Multi-Tasking, Productivity, and the iPad

The complaints about the lack of background apps never ends. It’s surprising really, you’d think everyone would have gotten it out of their system the first time Apple released a product that didn’t allow you to run multiple apps at once. And guess what? The iPhone and iPod touch are both wildly successful.

The argument against the iPad usually starts by mentioning that it is pitched to replace a netbook, sitting between the cell phone and laptop. Then the writer usually goes on and on about how they can’t imagine being able to get anything done on a device that doesn’t allow you to run two things at once. The argument is often finished off by mentioning the software keyboard.

We’ve had the iPhone’s keyboard for two and a half years, it works just fine, get over it. The iPad keyboard will be different, but given enough time (just like the iPhone) you’ll get used to it and speed and accuracy will inevitably increase.

Now on to the multi-tasking issue. I hate to break it to you but the way to really get stuff done is to do one thing at a time. Why do you think applications like Spirited Away, Doodim, and WriteRoom exist? Their developers and users understand that the best way to actually get things done on a computer is to get rid of all the distractions.

Think about it, I mean really think about it, aside from all the “walk and chew gum scenarios” when are you actually productive at doing two things at once? Your not. Doing your best work requires focus, the iPad will help you do that.

Even the majority of scenarios brought up in favor of multi-tasking are moot, though. If you want to have your email client open in the background, you don’t have to, just set Mail to check for new email every 15 minutes. If you want to have an IM client open at all times, enable push notifications. If you want to listen to music, open the iPod app and hit play.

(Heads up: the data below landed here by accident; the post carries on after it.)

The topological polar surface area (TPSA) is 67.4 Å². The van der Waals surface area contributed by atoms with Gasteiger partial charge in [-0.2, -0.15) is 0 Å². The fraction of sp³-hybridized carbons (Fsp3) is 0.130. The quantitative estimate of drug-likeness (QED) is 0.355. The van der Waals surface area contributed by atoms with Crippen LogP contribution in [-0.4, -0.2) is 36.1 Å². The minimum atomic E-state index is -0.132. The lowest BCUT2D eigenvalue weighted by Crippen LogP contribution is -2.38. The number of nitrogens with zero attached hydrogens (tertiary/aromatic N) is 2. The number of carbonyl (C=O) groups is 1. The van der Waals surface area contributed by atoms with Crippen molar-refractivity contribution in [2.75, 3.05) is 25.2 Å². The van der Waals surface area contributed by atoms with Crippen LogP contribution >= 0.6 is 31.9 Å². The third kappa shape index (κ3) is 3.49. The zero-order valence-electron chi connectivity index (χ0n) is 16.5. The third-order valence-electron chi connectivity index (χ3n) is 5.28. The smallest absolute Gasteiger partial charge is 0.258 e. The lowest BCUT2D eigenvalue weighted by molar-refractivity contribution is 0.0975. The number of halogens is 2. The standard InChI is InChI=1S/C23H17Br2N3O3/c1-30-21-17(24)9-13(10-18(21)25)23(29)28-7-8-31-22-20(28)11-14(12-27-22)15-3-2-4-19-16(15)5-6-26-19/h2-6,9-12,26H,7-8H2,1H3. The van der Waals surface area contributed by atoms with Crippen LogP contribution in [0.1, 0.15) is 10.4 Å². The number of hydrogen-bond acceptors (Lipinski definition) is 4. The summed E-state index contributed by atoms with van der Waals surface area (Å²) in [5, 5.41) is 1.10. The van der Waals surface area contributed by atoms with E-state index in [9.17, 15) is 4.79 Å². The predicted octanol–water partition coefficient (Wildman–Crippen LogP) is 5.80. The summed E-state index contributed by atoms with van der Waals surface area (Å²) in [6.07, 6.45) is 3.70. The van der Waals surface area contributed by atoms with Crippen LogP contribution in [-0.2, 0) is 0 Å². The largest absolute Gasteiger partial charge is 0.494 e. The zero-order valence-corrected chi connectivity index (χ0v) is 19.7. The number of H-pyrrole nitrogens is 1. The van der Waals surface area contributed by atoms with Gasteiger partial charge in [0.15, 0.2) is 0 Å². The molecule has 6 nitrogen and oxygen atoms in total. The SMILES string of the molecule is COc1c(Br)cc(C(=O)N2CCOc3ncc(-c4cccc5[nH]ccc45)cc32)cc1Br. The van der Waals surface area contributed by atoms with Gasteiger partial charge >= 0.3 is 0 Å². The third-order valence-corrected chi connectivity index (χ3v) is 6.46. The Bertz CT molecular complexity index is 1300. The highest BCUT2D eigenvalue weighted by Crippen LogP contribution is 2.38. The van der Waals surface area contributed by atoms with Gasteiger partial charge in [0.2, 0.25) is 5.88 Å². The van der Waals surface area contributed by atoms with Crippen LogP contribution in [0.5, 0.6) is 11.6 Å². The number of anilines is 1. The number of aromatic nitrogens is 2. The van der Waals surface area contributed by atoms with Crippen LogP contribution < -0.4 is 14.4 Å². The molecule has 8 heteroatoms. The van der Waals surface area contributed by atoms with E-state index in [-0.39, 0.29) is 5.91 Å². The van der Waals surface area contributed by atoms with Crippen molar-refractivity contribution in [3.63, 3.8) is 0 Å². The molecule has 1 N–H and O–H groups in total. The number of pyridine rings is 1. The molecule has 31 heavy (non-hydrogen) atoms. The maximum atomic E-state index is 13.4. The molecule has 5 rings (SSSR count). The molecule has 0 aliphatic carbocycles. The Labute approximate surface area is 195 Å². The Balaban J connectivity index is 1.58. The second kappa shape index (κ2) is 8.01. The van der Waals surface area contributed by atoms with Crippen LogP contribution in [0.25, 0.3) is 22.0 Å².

The best argument I’ve heard in favor of Apple allowing background apps has been the idea of running a third-party music app while using another application. This scenario is probably the only valid one I’ve heard. If you use a service like Rhapsody, it would be nice to listen to that music on the iPad and still be able to use other applications. I’m still convinced that Apple will debut a subscription service some time in the future but in the mean time this still isn’t a problem. Apple fully expects you to have your iPhone or another handset with you when using the iPad. You can’t listen to Rhapsody on the iPad while browsing the web on the same device but it doesn’t matter because you can listen to that same content on your iPhone while browsing the web on the iPad.

Another good argument in favor of multi-tasking is put best by Milind Alvares on Smoking Apples:

On a desktop computer, I would have a Safari web page open in one window, and floating beneath or beside it, is a TextEdit window. I can research multiple articles using different tabs, all the time copying stuff over to TextEdit for my research.

Milind brings up the fact that you can jump between applications from the home screen, pointing out that most applications save state when the home button is pressed. But, it’s also worth mentioning that Mobile Safari allows you to have 8 windows open at once, one of those could be a text editor in the form of a web app.

Regardless of whether you “need” to be able to multi-task, how do you plan to actually get anything done with all these distractions and interruptions? All those push notifications and new mail alerts aren’t helping your productivity. I have my “Fetch New Data” setting set to manual and it has been that way for two years. I want to know if I have new email when I check it, not when I’m browsing the web, or waiting in line at the bank, or shopping at the grocery store. I’ll check it when I have time to deal with it.

But beyond my email settings, I have been spending a large portion of my time with computers trying to get rid of all the excess stuff, so that I can actually do what I sat down in front of the desk to do. I suggest that everyone tries this at some point in their life. After just a short period of time, you’ll be amazed at how little you miss those alert tones and notifications. And when you turn all that stuff back on, you might just realize that they’re just plain annoying.

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